There is a trait that neuroscientist and TED India speaker Vilayanur Ramachandran believes is fundamental to what made human civilization possible by enabling us to learn the complex social behaviors needed to produce civilization, itself.
Powerful stuff. These relatively recently discovered neurons are called “mirror neurons” and they are what instill in us the trait of human compassion; the instantaneous ability we have to feel what others are feeling and imagine what they are thinking. Our mirror neurons are activated both when we take an action, and when we see another take that action. If we see someone having a strong emotional reaction, we feel that emotion, too.
Since you’re human, you know what that’s like. When someone walks in the room and they’re crying and clearly sad, you start to feel sad. If they come in happy and excited you will start to feel happy and excited.
And, if I were doing a cooking demonstration for you, chopping up some purple carrots with a big old butcher knife and tell you about the benefits of the many nutrients and I slipped and cut deep into my finger, you would jump, even though it didn’t actually cut you, because you have mirror neurons.
Mirror neurons–they’re always on.
Your mirror neurons are always functioning. When you see someone hammer their own thumb you feel pain as well. Think about the person you know who thinks everyone is always grumpy, everyone else is not always grumpy. They’re only grumpy when that grumpy person is around.
The thing is, no matter who you are, and no matter who they are, they’re always mirroring you. That is the fundamental piece that many of the speakers and leaders whom I work with were missing. That’s the piece that could make a very big difference for you.
You see, when you walk out on stage they are mirroring you. In fact, when you raise your hand to say something in the meeting and everyone turns to look at you, they’re mirroring you. When you walk in the door, when you join the meeting, when you’re the one who’s speaking, they’re mirroring you. And, if you’re at the top of the hierarchy then they’re definitely always mirroring you.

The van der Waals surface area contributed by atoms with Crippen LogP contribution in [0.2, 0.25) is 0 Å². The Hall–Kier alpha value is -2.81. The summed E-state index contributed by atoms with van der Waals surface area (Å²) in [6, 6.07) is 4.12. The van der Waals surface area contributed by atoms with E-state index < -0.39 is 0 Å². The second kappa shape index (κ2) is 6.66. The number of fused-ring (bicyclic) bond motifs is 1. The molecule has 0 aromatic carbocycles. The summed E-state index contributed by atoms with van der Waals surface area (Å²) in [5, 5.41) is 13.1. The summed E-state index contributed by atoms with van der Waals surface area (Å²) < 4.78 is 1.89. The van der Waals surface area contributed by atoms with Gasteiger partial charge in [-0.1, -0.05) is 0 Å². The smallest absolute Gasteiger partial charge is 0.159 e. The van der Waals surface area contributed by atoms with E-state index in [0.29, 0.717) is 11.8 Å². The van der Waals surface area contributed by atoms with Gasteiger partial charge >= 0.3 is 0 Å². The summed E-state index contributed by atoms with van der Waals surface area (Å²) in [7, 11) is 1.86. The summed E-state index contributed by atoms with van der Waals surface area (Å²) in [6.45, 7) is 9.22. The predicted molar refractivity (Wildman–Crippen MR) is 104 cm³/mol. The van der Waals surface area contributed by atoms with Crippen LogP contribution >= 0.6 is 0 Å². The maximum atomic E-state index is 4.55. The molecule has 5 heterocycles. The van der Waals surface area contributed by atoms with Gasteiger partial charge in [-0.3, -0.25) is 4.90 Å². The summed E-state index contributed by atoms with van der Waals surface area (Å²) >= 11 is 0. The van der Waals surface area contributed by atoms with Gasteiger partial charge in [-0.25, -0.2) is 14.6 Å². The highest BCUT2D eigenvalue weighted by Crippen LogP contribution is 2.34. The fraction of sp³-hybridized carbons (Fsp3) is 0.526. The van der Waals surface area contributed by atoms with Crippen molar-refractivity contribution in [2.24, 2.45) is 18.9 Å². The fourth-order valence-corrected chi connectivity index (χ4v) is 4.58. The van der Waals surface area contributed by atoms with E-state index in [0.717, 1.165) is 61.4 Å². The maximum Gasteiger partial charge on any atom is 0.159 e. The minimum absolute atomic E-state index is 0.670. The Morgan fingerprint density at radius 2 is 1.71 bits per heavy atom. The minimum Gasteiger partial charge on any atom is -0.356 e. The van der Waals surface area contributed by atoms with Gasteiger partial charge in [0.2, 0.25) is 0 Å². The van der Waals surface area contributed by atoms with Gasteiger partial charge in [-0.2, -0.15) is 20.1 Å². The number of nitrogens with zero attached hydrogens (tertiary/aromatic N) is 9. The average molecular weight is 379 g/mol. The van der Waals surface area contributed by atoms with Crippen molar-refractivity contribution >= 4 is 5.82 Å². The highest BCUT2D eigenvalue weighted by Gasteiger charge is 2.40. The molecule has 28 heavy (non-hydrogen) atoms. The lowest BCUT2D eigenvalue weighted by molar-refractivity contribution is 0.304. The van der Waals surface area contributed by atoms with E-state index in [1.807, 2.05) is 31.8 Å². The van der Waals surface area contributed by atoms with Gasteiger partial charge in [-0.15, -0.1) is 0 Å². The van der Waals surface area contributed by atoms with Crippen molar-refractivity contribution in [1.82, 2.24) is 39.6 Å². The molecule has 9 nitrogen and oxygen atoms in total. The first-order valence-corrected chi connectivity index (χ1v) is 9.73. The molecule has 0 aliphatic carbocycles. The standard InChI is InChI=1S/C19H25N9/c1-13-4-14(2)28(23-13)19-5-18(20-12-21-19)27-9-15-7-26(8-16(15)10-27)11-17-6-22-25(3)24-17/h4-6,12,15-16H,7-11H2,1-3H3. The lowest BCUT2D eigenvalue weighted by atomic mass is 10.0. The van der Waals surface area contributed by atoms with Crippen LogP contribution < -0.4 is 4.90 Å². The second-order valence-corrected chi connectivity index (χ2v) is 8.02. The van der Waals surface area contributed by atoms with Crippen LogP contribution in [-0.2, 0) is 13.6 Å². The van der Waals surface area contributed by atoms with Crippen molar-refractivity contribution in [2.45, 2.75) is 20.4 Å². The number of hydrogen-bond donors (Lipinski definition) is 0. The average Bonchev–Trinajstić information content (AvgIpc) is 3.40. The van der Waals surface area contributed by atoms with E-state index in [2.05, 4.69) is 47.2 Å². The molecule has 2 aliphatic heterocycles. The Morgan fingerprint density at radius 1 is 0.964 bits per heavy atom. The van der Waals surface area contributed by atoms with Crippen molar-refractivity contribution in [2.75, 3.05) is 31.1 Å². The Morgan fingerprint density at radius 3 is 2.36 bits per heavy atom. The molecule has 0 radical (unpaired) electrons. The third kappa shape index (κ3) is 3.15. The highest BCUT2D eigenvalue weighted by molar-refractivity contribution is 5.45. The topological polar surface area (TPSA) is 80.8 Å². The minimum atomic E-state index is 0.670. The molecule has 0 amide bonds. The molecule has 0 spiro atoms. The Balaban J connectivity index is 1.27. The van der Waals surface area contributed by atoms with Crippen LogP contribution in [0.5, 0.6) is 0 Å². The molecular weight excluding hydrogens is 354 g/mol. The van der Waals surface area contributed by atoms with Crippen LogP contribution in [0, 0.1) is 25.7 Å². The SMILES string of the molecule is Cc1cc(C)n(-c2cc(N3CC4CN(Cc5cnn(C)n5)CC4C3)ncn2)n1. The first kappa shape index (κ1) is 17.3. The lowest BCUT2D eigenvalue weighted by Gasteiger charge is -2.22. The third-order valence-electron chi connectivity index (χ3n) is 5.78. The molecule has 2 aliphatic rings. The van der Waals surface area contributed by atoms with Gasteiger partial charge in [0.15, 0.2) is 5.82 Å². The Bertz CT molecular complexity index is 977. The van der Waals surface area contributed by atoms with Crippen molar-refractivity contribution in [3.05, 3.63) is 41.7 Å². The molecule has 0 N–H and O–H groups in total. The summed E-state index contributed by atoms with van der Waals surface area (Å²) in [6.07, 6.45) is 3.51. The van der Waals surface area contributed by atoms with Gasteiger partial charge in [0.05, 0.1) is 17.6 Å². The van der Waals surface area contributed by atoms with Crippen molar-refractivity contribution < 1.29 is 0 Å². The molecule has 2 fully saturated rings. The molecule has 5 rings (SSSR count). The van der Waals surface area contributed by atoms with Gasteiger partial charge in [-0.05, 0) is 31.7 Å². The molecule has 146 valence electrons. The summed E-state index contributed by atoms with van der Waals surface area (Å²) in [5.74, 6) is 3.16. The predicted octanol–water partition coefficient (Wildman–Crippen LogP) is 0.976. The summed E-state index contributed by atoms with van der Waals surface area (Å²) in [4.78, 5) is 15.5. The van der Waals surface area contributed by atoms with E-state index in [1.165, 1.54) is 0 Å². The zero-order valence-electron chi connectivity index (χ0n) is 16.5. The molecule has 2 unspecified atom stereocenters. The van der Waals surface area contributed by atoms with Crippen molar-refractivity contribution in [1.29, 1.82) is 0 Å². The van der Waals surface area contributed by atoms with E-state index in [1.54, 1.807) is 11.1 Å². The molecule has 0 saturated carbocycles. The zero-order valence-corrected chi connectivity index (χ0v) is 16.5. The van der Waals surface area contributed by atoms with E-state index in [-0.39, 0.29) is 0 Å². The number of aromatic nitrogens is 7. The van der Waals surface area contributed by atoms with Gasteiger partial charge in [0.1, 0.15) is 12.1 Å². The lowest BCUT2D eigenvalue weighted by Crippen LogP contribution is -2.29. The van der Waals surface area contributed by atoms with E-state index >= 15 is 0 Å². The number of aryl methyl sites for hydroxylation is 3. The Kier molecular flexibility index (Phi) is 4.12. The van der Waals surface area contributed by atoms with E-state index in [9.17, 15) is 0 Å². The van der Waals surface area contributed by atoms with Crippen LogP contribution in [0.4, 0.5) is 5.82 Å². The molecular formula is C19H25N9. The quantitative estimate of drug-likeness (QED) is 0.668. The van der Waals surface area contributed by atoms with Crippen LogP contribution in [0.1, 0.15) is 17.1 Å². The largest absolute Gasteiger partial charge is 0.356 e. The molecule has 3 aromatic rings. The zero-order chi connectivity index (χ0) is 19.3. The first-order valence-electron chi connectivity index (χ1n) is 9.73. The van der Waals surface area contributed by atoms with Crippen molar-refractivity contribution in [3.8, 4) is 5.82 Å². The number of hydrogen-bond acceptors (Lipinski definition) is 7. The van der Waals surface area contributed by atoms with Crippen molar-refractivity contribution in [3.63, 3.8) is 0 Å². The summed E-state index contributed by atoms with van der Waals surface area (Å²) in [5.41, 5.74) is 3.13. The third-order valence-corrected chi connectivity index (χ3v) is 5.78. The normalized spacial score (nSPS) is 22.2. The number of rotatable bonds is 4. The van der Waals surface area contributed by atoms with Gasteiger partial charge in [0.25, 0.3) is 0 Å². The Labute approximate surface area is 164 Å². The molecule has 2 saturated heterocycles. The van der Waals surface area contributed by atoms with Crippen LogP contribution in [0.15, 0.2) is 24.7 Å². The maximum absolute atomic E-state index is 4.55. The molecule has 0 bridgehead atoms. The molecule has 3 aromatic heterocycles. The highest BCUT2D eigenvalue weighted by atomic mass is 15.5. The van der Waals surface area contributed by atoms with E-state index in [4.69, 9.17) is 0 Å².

I learned this the hard way when I was the lead singer for a band. We were playing to a sold out room and it was by far the biggest audience we’d been in front of, so far. I was nervous and let it show on my face as I walked up to the microphone. It was a pretty long walk and I was looking worried, right up until I grabbed the microphone and turned on the showmanship. But, I had already made the night far, far more difficult because people were mirroring me from the moment they saw me, not just from the moment I got to the mic. Which leads us to…
Bad news, good news.
Here’s the bad news. All those bad audiences you’ve had, you know the ones, well, you did that. And now, here’s the good news. From now on you will always and only have good audiences, because you’ll always give them something good to mirror. It really is that simple.
So, let’s explore this a little bit further. Imagine you walk out on stage nervous, focused on yourself, and uncertain of how things are going to go. Well, what do you think the audience feels right now? They feel nervous, focused on themselves, and uncertain of how things are going to go.
Now, let’s imagine, instead, that you walk out on stage excited, focused on the audience, and confident that you’re bringing them value. Now, how do they feel? They feel excited, they’re focused on you, and confident that this will be a good time. Obviously, one of these audiences is going to be a much better audience than the other. However, now you know that it’s not up to them. It’s up to you.
Now, let’s imagine this in another setting. No matter where you are in the hierarchy, I believe that you’re a leader. How do you want to come across? Do you want to come across as unsure and unworthy, or as valuable and present? Which one will lead to more success?
OK, but how do I always have great audiences from now on?
Here’s the very simple answer. Let go of the focus on yourself and put the focus on them; whoever you’re talking with, working with, serving with. Focus on the value you bring rather than worrying about what others think of you and whether or not you’re okay. Think about the kind of person you would like to be around. Think about the kind of person others would like to be around. And then be more of that.
Simple, yes. Easy, not always. Worthwhile? Absolutely.
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